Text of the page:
Attempting to define a political opponent as something less than presidential is a hallowed American tradition. Two centuries ago, in attacks that echo in Republican characterizations of John Kerry, Federalist opponents assailed Thomas Jefferson with what amounted to the charge that he—a free-thinking deist who sympathized with the French Revolution—was in fact a godless Francophile bent on destroying the institution of marriage. Andrew Jackson's marriage to a woman he wrongly believed to be divorced, Grover Cleveland's illegitimate child, and Teddy Roosevelt's alleged drunkenness were all pushed by opponents during nasty presidential campaigns.
After Watergate and Nixon's dirty tricks, carrying out surreptitious attacks, even those based on the truth, took on a measure of risk. During the 1987 race for the Democratic nomination Michael Dukakis's campaign manager, John Sasso, and his political director, Paul Tully, slipped to several media outlets a videotape that showed an opponent, Senator Joseph Biden, delivering a speech partially plagiarized from the British Labour Party leader Neil Kinnock. This prompted further scrutiny, and subsequent revelations of plagiarism and academic exaggeration drove Biden from the race. When it was learned that his campaign had supplied the damaging tape, Dukakis felt compelled to call a news conference and later fired his aides.
In the years since, standards governing the pursuit and dissemination of such material have steadily diminished. Today not only do campaigns commonly distribute videotapes and other damaging information about opponents but "trackers" with video cameras follow enemy candidates for the explicit purpose of capturing embarrassing moments. Had Sasso and Tully plied their trade a bit later, they would be high-priced consultants with guest slots on Crossfire.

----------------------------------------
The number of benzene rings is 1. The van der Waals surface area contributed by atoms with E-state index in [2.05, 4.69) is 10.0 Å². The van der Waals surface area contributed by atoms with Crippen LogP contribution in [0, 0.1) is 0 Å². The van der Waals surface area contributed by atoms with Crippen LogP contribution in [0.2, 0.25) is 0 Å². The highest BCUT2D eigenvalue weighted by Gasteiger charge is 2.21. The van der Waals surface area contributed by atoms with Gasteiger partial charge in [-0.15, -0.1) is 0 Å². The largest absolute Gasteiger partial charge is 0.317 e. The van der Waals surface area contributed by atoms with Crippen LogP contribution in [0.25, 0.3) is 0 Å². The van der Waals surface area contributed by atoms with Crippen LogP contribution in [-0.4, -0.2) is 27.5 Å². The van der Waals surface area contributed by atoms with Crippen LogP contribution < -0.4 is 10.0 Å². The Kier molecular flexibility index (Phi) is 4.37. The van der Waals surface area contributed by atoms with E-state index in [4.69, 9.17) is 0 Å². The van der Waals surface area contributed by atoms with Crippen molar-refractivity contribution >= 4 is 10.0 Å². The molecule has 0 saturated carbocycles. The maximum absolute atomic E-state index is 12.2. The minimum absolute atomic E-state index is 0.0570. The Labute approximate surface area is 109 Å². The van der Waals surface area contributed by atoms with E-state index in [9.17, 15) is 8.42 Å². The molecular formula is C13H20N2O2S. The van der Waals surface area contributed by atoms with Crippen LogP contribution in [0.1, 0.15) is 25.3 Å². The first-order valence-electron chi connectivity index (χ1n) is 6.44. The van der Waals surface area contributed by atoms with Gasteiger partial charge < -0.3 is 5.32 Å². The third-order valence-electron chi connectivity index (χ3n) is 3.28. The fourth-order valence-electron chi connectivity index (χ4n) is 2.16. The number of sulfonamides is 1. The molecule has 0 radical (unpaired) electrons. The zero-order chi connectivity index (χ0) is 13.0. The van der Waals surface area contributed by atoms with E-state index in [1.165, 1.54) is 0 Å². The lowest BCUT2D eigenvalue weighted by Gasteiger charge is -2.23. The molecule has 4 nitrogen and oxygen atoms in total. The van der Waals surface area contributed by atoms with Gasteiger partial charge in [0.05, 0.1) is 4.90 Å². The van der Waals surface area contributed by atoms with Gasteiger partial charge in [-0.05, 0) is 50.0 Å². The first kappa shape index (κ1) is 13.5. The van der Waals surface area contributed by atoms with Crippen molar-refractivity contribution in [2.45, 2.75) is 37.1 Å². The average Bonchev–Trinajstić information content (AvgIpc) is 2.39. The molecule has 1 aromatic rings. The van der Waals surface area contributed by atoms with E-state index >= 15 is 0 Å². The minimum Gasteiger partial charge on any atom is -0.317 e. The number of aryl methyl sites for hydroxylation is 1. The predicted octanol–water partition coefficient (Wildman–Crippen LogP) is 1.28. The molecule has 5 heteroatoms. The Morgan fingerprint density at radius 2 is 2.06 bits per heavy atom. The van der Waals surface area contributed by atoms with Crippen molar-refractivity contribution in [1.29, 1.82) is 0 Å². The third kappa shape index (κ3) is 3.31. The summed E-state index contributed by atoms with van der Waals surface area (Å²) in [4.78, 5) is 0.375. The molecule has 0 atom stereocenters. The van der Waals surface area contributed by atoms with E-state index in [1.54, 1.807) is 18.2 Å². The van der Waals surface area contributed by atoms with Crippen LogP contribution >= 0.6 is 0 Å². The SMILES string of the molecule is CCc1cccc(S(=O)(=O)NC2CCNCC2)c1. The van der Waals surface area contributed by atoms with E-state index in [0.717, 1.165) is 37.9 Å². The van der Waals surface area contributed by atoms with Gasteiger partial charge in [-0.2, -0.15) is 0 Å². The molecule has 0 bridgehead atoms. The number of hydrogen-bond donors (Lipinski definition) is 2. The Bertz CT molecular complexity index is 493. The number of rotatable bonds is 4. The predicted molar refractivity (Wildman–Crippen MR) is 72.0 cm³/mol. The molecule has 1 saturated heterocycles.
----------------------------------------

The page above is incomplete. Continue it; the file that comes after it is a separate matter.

Oppo lore includes legendary "hits" brought off both before and after the Biden scandal, and many more that are less well known because the agents remained covert. In 1984, for example, Michael Bayer, the RNC research director, was digging into the vice-presidential candidate Geraldine Ferraro's past and obtained a list of properties owned by Ferraro and her husband. On a hunch Bayer, a former military intelligence officer, sent a photographer to take pictures of one warehouse loading area. He discovered that one tenant was a pornography distributor—a fact that soon made its way into The Washington Post. In the 1992 Senate race in California, Bob Mulholland, a state Democratic Party official, learned that the Republicans' morality-and-values candidate, Bruce Herschensohn, frequented a Sunset Boulevard strip club. Four days before what looked to be a close election, Mulholland confronted Herschensohn at a campaign event waving a poster-size photo of the club and its marquee: LIVE NUDE—GIRLS, GIRLS, GIRLS. Last July, Representative Darrell Issa, who launched the campaign to recall the California governor Gray Davis, was revealed in a front-page San Francisco Chronicle story to have been arrested twice in the early 1970s, for weapons charges and auto theft—a story that was the handiwork of Davis researchers. And although no one has yet proved it to be so, an article of faith among Republicans (and some Democrats) is that the revelation on the eve of the 2000 election that George W. Bush was once arrested for drunk driving was a particularly devious plant by the Gore campaign. "You can't Botox your record these days," Comstock says. "You can't hope anymore that no one will go in and look."